Right about now, we should be looking back on the end of the (regular) 2019-20 League Two season – and knowing whether we’d be staying up or not. For those who still know which day of the week it is, this weekend just gone would’ve taken us to Carlisle. Would there still be something for us to play for at Brunton Park? Who knows. It’d require us to have spent the last five-or-six weeks flipping the form table on its head.
But that ain’t impossible. Not in football. It just wasn’t very likely. And now here we are.
Now is the time that four sides should be planning for the 2019-20 League Two playoffs. Not that the other 20 sides really care. We’re not involved. So, we have no interest. We can’t even tell you who the four are meant to be. Mind you, that could well be down to a) not looking at the top end of the table for quite some time and b) forgetting anything we knew about football in the Covid-19 shutdown. Are Woking still a thing?
2019-20 League Two: Not The End of Season
In some worlds and universes, it is the end of the season. Sky Sports roped in Football Manager to see how it’d pan out. Not well for us is the main takeaway; Boro’ ending up four points adrift at the foot of the table. That’s not all that bad when you consider we’re currently cut loose by 10. But back-to-back wins after our relegation was confirmed will probably make things look better than they actually our.
As you’ll know, we turned to our FIFA 20 Verdict for the answer. It only looks at how our season turns out because we didn’t have the time or desire to work out every single last fixture. That and it’s not renowned for being right. But it gave us a fighting chance.
In reality, however, the fate of the 2019-20 League Two campaign is far less certain. The EFL is “committed” to seeing it over the line. Knowing when that could be is like knowing the length of a piece of string. Just think of one scenario – forcing games to be played in some tournament-style set-up with squads half-full (or empty?) of players out of contract and no fans in the stadium. Yeah. Sounds ideal, don’t it.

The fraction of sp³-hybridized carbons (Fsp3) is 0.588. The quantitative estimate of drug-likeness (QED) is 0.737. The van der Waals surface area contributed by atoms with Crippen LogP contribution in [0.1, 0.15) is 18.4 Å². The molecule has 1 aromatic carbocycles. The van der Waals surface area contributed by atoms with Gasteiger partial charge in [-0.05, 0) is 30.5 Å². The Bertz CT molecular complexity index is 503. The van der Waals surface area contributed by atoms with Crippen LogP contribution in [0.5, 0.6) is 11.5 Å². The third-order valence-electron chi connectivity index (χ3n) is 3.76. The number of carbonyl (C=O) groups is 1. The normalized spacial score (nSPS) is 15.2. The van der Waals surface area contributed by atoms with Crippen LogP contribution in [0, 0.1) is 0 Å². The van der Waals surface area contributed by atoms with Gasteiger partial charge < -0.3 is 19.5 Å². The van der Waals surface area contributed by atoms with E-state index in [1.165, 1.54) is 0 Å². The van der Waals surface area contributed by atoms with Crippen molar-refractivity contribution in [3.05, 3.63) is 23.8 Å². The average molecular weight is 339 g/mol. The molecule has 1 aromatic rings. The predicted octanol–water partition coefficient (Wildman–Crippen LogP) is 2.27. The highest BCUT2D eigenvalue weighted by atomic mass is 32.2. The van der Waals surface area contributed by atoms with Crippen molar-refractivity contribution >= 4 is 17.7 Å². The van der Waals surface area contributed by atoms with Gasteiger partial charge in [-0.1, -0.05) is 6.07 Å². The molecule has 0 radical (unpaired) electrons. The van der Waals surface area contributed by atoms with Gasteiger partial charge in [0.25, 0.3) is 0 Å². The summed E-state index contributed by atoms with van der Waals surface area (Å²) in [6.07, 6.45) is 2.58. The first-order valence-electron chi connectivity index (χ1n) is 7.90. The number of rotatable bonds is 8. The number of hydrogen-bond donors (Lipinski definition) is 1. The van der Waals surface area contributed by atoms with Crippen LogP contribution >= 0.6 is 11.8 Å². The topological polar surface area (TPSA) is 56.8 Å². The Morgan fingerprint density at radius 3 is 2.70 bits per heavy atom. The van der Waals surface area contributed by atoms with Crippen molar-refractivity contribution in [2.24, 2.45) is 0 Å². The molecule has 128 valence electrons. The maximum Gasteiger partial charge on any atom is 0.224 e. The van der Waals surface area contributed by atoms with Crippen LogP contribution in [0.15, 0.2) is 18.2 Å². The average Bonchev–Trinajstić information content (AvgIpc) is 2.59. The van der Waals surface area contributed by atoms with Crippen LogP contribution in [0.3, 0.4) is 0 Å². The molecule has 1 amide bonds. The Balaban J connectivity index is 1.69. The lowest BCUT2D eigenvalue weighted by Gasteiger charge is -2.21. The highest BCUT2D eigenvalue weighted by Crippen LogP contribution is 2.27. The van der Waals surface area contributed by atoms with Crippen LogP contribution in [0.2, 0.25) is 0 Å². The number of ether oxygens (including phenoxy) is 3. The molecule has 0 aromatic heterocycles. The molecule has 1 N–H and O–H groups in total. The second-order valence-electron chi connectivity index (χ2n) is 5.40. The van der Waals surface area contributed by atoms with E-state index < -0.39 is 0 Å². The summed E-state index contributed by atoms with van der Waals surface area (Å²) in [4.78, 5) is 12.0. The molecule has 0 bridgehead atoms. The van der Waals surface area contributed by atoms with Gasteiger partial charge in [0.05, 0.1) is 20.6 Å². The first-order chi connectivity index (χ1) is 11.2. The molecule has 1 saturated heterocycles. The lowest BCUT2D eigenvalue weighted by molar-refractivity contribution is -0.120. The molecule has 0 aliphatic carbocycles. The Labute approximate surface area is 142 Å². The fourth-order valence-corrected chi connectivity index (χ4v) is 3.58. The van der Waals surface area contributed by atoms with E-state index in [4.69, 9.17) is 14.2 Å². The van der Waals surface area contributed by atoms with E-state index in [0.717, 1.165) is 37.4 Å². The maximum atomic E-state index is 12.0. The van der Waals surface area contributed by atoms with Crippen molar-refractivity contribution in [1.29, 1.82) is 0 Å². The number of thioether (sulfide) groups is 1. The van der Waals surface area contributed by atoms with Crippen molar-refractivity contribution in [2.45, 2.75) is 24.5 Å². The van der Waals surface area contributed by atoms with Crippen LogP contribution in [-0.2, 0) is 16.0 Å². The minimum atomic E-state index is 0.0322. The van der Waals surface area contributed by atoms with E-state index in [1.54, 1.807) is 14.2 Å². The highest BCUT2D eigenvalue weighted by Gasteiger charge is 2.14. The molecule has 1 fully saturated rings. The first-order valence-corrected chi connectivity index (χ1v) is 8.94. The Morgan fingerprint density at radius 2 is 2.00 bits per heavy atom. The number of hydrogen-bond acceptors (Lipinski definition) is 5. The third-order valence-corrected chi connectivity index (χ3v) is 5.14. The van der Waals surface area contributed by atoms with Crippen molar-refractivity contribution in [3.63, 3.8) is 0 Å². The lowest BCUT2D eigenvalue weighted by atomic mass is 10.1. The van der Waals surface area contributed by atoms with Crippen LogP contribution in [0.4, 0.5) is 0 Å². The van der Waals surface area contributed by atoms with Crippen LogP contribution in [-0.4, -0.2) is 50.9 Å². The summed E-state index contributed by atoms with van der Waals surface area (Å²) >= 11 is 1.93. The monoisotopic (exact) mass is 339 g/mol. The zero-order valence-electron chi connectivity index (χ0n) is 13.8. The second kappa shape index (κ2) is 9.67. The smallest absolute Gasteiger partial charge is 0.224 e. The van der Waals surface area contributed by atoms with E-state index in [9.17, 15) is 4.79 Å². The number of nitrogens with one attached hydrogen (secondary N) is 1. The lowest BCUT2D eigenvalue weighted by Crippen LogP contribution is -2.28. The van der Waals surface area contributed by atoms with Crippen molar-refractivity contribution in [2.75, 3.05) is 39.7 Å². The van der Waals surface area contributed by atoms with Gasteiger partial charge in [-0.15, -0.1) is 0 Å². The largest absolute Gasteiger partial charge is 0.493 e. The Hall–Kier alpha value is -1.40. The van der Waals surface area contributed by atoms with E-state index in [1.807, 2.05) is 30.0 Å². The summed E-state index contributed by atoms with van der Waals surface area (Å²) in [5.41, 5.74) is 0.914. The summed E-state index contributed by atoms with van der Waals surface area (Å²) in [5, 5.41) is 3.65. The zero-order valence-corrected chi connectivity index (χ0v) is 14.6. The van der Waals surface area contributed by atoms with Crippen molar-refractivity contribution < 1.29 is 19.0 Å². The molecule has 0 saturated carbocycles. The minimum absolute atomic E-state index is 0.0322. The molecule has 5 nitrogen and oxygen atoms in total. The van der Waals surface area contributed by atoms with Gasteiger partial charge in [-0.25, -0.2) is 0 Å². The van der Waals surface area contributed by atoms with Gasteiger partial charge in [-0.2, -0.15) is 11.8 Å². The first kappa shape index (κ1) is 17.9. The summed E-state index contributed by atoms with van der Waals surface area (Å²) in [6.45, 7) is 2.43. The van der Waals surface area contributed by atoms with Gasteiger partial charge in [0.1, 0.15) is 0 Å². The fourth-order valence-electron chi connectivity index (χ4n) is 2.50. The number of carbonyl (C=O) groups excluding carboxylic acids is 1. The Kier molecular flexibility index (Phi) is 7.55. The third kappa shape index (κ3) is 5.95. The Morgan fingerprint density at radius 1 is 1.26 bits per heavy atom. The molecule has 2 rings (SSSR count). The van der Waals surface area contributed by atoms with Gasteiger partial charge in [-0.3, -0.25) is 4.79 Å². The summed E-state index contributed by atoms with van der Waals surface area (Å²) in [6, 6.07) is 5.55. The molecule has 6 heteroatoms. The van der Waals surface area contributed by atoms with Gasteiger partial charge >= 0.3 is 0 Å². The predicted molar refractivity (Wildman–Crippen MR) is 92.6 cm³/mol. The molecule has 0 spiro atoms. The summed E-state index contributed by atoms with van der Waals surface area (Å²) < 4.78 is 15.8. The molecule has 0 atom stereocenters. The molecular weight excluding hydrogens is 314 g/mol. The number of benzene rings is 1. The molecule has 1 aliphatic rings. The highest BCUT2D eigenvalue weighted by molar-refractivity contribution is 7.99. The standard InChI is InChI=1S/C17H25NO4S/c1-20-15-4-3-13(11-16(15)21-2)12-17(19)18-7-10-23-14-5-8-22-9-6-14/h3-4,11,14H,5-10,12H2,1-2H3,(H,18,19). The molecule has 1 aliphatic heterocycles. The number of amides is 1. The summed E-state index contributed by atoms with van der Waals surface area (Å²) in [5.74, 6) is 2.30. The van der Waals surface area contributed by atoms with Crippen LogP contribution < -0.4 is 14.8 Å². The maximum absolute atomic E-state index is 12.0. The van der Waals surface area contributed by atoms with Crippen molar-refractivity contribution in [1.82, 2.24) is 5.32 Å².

It’s probably why the National League and those below have knocked it on the head. Not that it’s without problems, though. Some are getting in a tizz about their promotion hopes. Barrow believe not being allowed up would be “harsh” as they’re sitting top right now. But that conveniently overlooks the fact that Harrogate Town could still hunt them down. They still have to play each other overall, so it’s not as if the four-point lead is watertight.
You can argue that Dave Bridges’ red card in the 2010 FA Trophy Final was harsh too.
The final verdict?
For Boro’, our chances of staying in the EFL are clearly better off by ending the 2019-20 League Two season here and now. We must stress, however, that’s not the club’s official line; just our observation. It’s a view supported by BBC Radio 5 Live reporter Ian Dennis on Twitter:
As it stands, EFL position unchanged and say their priority is to complete the season. However, if the EFL do NOT finish their season then they are likely NOT to relegate Stevenage and only accept 1 club from the National League. #stevenage
— Ian Dennis (@Iandennisbbc) April 24, 2020
In England’s top four divisions, there is a hesitance to end things and a hope that it’ll all finish as planned. Well, a bit late and in very weird circumstances. But as planned in the sense that all the fixtures will be boxed off. Is that running uphill against the reality of the situation, though? After canning the rest of this season’s Eredivisie, the president of the Dutch FA thinks it’s highly unlikely that we’ll see an end to our own league campaigns.
Not that we want to sympathise with football administrators, but they’re now damned if they do and damned if they don’t with whatever plan you come up with. Can the smaller clubs be realistically asked to risk the health of staff and players with no gate revenue – just so no-one has to dot the record books with asterisks. Equally, is it fair for runaway leaders to be denied promotion based on where they are fourth-fifths into the season?
We don’t know. Nobody knows. And, so, we won’t know what league we’ll be in for the 2020-1 season; a season that’ll get underway, well, as above. Nobody knows. But we reckon some lawyers are already limbering up for a tasty case load when a call is made.